The argument that ss. 7(1) creates a justiciable duty is further weakened by the problem facing the Court for crafting a meaningful remedy. FOTE concedes that the Court cannot dictate what it was that the GIC must have done to regulate compliance with Kyoto. Nevertheless, it argues that the GIC had a residual duty to do something of a regulatory nature within 180 days of the KPIA becoming law. It is undeniable that an attempt by the Court to dictate the content of the proposed regulatory arrangements would be an inappropriate interference with the executive role. The idea that the Court should declare that the GIC had a legal duty to make some sort of regulatory adjustment within 180 days, however insignificant that response might have been, has very little appeal and seems to me to pose an unsatisfactory role for the Court. In R. v. Secretary of State, above, Lord Nicholls declined to recognize as justiciable a statutory duty requiring the Secretary of State to appoint a date for the commencement of certain statutory provisions. Lord Nicholls was concerned about the judicial enforcement of a duty that was “substantially empty of content” and where the Minister’s substantive decision involved consideration of a “wide range of circumstances”.
 Given that the Court is in no position to consider or to dictate the substance of the regulatory scheme anticipated by the Act, it seems to me to be highly unlikely that Parliament intended that the 180-day timeframe be mandatory and justiciable. Indeed, I question whether, outside of the constitutional context, the Court has any role to play in controlling or directing the other branches of government in the conduct of their legislative and regulatory functions. This was the view of Justice Barry Strayer in Alexander Band No. 134 v. Canada (Minister of Indian Affairs and Northern Development),  2 F.C. 3,  F.C.J. No. 1085, where he observed that the enactment of regulations must be seen as primarily the performance of a political duty which is not judicially enforceable. Support for this view can also be found in the following passage from the decision of Justice Steele in Re Pim and Minister of the Environment,  23 O.R. (2d) 45, 94 D.L.R. (3d) 254 (Ont. H.C. (Div. Ct.)) at p. 9:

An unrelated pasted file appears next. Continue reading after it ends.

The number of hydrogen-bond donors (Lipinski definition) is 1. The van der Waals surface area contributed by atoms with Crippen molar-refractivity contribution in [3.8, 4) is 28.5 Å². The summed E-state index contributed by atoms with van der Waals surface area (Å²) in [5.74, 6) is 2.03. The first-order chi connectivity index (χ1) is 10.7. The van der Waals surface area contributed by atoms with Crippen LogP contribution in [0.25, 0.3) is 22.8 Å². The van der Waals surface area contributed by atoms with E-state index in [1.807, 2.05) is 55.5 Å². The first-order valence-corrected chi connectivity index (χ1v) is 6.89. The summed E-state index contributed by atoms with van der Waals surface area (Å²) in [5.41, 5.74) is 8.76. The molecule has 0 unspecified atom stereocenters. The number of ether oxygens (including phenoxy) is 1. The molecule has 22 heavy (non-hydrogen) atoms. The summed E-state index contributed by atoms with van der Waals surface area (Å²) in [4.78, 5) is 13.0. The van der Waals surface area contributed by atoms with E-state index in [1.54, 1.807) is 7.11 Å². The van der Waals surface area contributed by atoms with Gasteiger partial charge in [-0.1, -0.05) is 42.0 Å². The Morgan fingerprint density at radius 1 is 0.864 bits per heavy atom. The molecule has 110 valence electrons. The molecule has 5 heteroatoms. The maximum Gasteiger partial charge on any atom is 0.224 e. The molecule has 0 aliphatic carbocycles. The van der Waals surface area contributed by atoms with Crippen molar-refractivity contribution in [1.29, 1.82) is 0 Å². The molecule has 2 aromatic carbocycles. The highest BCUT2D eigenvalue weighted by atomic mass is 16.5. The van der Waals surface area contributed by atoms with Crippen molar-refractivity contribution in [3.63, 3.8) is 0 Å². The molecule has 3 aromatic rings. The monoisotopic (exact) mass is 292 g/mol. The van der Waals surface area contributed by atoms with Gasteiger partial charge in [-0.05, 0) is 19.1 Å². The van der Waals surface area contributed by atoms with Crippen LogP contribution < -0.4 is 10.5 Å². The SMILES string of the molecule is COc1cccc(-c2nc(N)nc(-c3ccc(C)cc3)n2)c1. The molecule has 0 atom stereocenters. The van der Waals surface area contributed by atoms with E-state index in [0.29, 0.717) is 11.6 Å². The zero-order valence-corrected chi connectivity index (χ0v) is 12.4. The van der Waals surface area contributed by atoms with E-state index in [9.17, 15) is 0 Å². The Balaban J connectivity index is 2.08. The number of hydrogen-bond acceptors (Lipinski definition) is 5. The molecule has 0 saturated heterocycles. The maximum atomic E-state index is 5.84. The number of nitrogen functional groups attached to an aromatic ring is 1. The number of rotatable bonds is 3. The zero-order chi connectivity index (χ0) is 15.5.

21 It may not be necessary to add anything further, but if it is, it is my opinion that I would not exercise the discretion of the Court with respect to the application in the nature of mandamus. I would dismiss that application because even if there had been a mandatory date for the Lieutenant-Governor in Council to enact Regulations which I have found there was not, I believe that it would be totally improper for this Court to order the Lieutenant-Governor in Council to enact Regulations relating to a matter of which the Court has no knowledge. The Court has no concept of what should be included therein or within what time frame they should be made. This is not the type of case where a mandatory order of the Court could properly be enforced by the Court and, therefore, it should not be granted.
A very similar view was expressed by Justice Richard Mosley in Canadian Union of Public Employees v. Canada (Minister of Health), 2004 FC 1334,  F.C.J. No. 1582:
43 The applicants' argument in relation to the provinces controlling the nature and extent of the information provided to the federal Minister is predicated, in my view, on an underlying challenge to the Governor in Council's failure to make regulations to require the provinces to provide prescribed information to the federal Minister concerning their health insurance plans. This cannot sustain a justiciable issue. The lack of such regulations is not a matter for the courts, as the Act does not oblige the Minister to propose them nor the Governor in Council to make them. The enabling authority, set out in paragraph 22 (1)(c) of the Act, is strictly permissive and not mandatory.
Sections 8 and 9
 If s. 7 of the KPIA does not create a mandatory duty to regulate, it necessarily follows that all of the regulatory and related duties described in s. 8 and s. 9 of the KPIA are not justiciable if the GIC declines to act. If the government cannot be compelled to regulate, it cannot be required to carry out the ancillary duties of publishing, reporting or consulting on the efficacy of such measures – unless and until there is a proposed KPIA regulatory change.